Review Finds Crime at New York Hotels Used to Shelter Homeless
Posted January 4, 2018 7:16 p.m. EST
NEW YORK — Prostitution, drug use and violence occurred at dozens of hotels that New York City used as shelters for homeless families last year, city investigators found.
One homeless woman told investigators that a stranger tried to recruit her into prostitution, and three months ago, a Bronx man was arrested on federal charges of sex trafficking and prostitution involving two hotels where the city had placed families. Out of 57 hotels the city used to house homeless families with children last year, criminal activity occurred at 34 of them, according to a report released Thursday by the Department of Investigation.
The report comes months after Mayor Bill de Blasio unveiled his plan to open new homeless shelters to end the use of hotels. As the homeless population has ballooned to about 77,000 people, the city has become more dependent than ever on hotels, spending upward of $575,000 a day on rooms to accommodate about 7,500 homeless people.
The city’s use of hotels has always drawn criticism, mainly because of the high costs and the inconvenience to families forced to live in small quarters with no cooking facilities and no social services that could help them get out of the shelter system. In late 2015, the city stopped placing families with children in hotels on Staten Island because of the hardship on students and their parents who had to board buses as early as 5:30 a.m. to get to school on time in other boroughs.
The use of hotels also gives the city less control over who comes in and out, making them susceptible to crimes committed by regular hotel guests. Hotels turned into cheap studio apartments for mostly formerly homeless people can also be problematic. A few single room occupancy units were notorious for drugs and prostitution, with accusations of residents acting as dealers and workers helping facilitate.
The investigation agency decided to look at illicit activities in hotels currently housing homeless families after receiving a complaint about a Days Inn in the Bronx.
The report did not identify the source of the complaint, but a former employee of the Department of Homeless Services said he went to the investigation agency after his bosses dismissed his concerns. Emails provided to The New York Times show he reported his concerns to supervisors as early as February 2016, at one point describing the hotel as a “brothel.”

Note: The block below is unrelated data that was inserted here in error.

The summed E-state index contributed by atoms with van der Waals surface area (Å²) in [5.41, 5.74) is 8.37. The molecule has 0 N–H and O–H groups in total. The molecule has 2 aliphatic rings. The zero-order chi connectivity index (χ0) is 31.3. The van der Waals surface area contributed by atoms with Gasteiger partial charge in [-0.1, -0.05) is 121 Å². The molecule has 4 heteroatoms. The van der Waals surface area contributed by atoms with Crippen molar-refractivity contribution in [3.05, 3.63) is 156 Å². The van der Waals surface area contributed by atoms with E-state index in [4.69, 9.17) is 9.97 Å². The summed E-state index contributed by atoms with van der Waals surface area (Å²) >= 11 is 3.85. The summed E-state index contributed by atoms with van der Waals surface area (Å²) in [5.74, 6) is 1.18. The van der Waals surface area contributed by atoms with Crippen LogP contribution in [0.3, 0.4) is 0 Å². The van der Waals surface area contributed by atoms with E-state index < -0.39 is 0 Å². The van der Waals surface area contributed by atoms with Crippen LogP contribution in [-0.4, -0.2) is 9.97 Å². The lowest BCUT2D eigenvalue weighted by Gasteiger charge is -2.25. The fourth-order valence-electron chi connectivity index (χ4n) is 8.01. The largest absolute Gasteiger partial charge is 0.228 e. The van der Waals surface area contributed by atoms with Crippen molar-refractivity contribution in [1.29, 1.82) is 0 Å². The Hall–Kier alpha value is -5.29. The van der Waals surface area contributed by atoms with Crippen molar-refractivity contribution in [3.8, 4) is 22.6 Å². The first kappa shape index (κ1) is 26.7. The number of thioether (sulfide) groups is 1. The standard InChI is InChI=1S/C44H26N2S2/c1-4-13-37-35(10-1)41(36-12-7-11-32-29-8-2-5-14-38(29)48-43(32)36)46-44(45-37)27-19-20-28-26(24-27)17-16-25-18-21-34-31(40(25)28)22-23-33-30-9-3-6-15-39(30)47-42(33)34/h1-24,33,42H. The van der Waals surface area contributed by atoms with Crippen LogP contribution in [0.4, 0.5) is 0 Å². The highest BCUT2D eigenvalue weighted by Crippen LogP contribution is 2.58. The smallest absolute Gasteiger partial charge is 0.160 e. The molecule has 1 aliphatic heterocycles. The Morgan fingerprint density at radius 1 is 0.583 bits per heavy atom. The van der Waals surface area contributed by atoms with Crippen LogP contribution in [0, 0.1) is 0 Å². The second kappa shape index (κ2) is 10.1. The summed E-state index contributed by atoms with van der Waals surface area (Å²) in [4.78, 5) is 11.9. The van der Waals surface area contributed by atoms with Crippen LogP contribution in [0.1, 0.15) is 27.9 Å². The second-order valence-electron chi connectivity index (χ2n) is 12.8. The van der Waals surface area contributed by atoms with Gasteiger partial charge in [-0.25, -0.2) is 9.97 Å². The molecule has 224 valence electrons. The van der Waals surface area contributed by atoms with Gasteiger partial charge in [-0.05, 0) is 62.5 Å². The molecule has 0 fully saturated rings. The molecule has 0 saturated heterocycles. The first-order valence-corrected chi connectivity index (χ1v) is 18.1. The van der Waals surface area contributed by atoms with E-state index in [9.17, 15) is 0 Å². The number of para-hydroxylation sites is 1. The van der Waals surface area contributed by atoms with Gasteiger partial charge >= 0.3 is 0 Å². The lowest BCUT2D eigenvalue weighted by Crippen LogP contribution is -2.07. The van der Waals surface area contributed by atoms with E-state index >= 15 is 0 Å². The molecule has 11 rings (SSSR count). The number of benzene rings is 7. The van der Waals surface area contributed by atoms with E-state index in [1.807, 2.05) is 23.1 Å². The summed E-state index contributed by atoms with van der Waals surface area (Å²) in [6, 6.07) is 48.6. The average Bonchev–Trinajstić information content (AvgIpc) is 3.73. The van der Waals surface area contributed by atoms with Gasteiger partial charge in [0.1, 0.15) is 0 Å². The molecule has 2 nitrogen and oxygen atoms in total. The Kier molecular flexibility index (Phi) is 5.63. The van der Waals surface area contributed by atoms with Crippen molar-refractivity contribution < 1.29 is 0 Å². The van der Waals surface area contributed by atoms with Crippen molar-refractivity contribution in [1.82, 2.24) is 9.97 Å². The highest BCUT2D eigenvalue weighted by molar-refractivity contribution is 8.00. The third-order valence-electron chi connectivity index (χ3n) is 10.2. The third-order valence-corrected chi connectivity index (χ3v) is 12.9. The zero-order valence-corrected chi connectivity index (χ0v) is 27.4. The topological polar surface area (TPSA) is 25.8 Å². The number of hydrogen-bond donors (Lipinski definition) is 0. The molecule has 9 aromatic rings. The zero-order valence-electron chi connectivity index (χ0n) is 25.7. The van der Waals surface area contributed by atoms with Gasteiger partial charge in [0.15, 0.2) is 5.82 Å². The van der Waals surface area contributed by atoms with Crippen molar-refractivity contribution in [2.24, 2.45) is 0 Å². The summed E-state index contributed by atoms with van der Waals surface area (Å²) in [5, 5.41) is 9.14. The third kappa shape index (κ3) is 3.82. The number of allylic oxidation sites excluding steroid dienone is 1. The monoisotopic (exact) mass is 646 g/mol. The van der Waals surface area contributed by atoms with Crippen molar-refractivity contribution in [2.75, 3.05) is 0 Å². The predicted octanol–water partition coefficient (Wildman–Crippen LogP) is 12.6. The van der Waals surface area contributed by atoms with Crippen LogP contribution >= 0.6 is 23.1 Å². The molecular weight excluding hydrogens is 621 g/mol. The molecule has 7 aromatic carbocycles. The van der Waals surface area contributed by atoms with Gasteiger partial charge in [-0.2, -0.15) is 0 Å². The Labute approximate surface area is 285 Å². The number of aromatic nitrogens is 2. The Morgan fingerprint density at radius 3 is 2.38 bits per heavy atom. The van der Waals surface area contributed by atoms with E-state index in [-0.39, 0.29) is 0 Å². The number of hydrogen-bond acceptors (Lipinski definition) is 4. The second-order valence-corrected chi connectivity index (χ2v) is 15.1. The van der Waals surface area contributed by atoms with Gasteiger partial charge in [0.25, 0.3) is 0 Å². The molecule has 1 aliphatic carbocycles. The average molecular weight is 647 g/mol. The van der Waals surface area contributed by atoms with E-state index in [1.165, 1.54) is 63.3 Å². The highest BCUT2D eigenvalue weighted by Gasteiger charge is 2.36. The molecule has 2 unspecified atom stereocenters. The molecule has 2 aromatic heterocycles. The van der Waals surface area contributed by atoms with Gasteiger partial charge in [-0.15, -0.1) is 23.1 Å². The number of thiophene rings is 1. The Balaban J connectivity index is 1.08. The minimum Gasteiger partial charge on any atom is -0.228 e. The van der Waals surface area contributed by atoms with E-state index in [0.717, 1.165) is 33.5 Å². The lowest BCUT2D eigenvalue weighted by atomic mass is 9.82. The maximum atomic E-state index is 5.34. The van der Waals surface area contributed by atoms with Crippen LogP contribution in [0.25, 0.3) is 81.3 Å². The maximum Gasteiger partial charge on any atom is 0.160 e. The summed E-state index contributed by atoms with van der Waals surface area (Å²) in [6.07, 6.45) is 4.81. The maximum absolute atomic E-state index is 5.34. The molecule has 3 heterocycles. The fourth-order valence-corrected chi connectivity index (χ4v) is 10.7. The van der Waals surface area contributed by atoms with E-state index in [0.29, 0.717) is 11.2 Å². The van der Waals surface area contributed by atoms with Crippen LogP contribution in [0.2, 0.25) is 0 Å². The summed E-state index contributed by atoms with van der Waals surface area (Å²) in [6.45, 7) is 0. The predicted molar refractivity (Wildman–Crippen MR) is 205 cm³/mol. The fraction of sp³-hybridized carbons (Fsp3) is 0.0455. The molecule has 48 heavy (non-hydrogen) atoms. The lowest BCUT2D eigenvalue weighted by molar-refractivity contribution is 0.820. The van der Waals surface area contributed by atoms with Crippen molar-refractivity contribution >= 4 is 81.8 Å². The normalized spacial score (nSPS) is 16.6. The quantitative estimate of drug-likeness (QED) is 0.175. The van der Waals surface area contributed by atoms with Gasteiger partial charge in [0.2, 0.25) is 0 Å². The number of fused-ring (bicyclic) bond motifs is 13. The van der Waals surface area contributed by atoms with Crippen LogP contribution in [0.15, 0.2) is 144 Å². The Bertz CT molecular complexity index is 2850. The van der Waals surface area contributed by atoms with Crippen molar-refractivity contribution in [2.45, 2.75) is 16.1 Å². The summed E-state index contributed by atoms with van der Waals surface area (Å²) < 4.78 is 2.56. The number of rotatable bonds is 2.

“I was subsequently threatened with disciplinary action and it became clear that my job was in jeopardy,” the former employee said in an interview Thursday. He spoke on the condition of anonymity because he said he feared retaliation.
City officials said the homeless services department investigated the employee’s complaint but found no activity at that time.
The investigation agency went beyond the former employee’s complaint to look at all hotels housing homeless families with children, finding 59 arrests related to prostitution, 34 involving assault and 11 connected to drugs during an eight-month period last year. “Homeless families and children are some of the most vulnerable New Yorkers. All of us have a heightened obligation to protect their safety and well-being,” said Mark Peters, commissioner of the investigation agency, adding later, “The city was not doing sufficient due diligence.”
The agency also looked more closely at a Super 8 hotel in the Bronx because it was owned by the same entity as the Days Inn. The owner did not immediately respond to a call for comment.
At the Days Inn and Super 8, there was a pattern of customers paying cash for rooms and advertisements for escorts on the internet. The agency’s report identified customers only by initials, showing that one customer paid cash for 77 nights at the Days Inn between Jan. 1, 2017, and Sept. 30, 2017. Two others paid cash for 53 days and 52 days at the Super 8 in the same period. “Prostitution promoters typically use all cash transactions at hotels to anonymize their workers and hide their illicit activities,” the report read.
One homeless woman told investigators that she saw lingerie-clad women in the hallway and that a man she did not know had approached her, said he was aware that she was homeless and offered her a job prostituting, according to the report.
After the agency disclosed initial findings to the city in June, the homeless services department moved people out of the hotel. The city began using the hotel again in September 2017 but occupied all rooms. The city also now occupies all rooms at the Super 8.
Last year, the city also instituted a new policy to establish three-year contracts with nonprofits to find hotels and to provide social services to homeless people staying there. The contracts, which have set rates, were intended to stop the sort of haphazard bookings of hotel rooms that depended on availability and were subject to high rates on certain days.
Steven Banks, the city’s commissioner of social services, said in a statement that safety was a “top priority” and that the homeless services department was working with the New York Police Department to look at hotels.